To facilitate assembly, maintenance and/or repair of bearing assemblies, it is advantageous to secure the bearing races to the respective mating elements with a minimum degree of structural complexity. For example, a bearing race which must be press fit over a connecting pin or shaft is more difficult and costly to assemble/maintain than one which employs a simple structural interlock, e.g., a slot and key arrangement, to effect the necessary engagement. Furthermore, to prevent fretting or chaffing between elements, it is desirable to minimize or essentially negate relative motion between the bearing race and its mating element. That is, fretting wear is minimized by a structural interlock which causes the bearing race and the respective mating element to move as a unitary component.
Prior art bearing assemblies employ various structural interlocks which rely on friction, mechanical interference or some combination thereof. For example, it is common practice to rely on an axial clamp-up force to generate sufficient friction between a bearing and its mating element to counteract motion induced by torque. For applications wherein sufficient friction cannot be induced, the structural interlock may be effected by mechanical interference such as mating flats to rotationally couple the bearing race to its mating element. While this arrangement provides structural simplicity, machining and/or manufacturing tolerances produce an imperfect fit which can produce fretting.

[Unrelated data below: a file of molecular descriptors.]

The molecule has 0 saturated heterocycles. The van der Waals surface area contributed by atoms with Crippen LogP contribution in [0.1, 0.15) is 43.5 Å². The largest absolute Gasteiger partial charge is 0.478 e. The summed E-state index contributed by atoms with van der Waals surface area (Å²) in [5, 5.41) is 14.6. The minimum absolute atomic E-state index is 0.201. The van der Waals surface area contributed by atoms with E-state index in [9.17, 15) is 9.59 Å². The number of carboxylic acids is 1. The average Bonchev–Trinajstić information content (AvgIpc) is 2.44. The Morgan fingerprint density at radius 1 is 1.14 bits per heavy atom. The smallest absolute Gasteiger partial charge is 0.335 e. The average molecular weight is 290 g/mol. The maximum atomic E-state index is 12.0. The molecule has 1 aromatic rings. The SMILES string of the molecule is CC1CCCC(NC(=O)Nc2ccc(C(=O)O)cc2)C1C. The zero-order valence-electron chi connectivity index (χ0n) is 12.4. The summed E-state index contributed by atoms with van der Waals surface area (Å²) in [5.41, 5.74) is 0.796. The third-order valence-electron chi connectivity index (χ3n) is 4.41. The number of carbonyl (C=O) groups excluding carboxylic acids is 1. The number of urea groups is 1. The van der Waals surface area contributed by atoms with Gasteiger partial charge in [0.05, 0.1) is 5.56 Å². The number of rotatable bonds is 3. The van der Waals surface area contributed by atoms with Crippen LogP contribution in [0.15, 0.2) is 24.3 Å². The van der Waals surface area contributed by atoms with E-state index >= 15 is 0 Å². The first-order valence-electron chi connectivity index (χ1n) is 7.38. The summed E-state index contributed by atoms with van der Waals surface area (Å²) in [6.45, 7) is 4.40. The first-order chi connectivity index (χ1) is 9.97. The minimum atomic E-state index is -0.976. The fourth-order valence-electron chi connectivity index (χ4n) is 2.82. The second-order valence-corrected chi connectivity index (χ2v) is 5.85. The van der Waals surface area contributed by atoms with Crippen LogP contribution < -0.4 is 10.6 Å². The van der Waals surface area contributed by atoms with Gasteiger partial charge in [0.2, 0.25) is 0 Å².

A structural interlock which employs both friction and mechanical interference is depicted in FIG. 1a. More specifically, FIG. 1a depicts an elastomeric bearing 100 for accommodating relative motion between first and second elements 104 and 106, respectively, about an axis of rotation 108. The elastomeric bearing 100 is conventional and comprises an inner race 110, an outer race 112 and a plurality of alternating layers of elastomer and non-resilient metallic shims, 114 and 116, respectively. The inner race 110 is disposed about a connecting pin 118 which mounts between a pair of lugs 120 of the first element 104, and the outer race 112 is integrally formed in combination with the second element 106. More specifically, the inner race 110 is rotationally fixed relative to the lugs 120 by means of a structural interlock 124 formed between an end face 110F of the inner race 110 and a press fit bushing 128 of one of the lugs 120.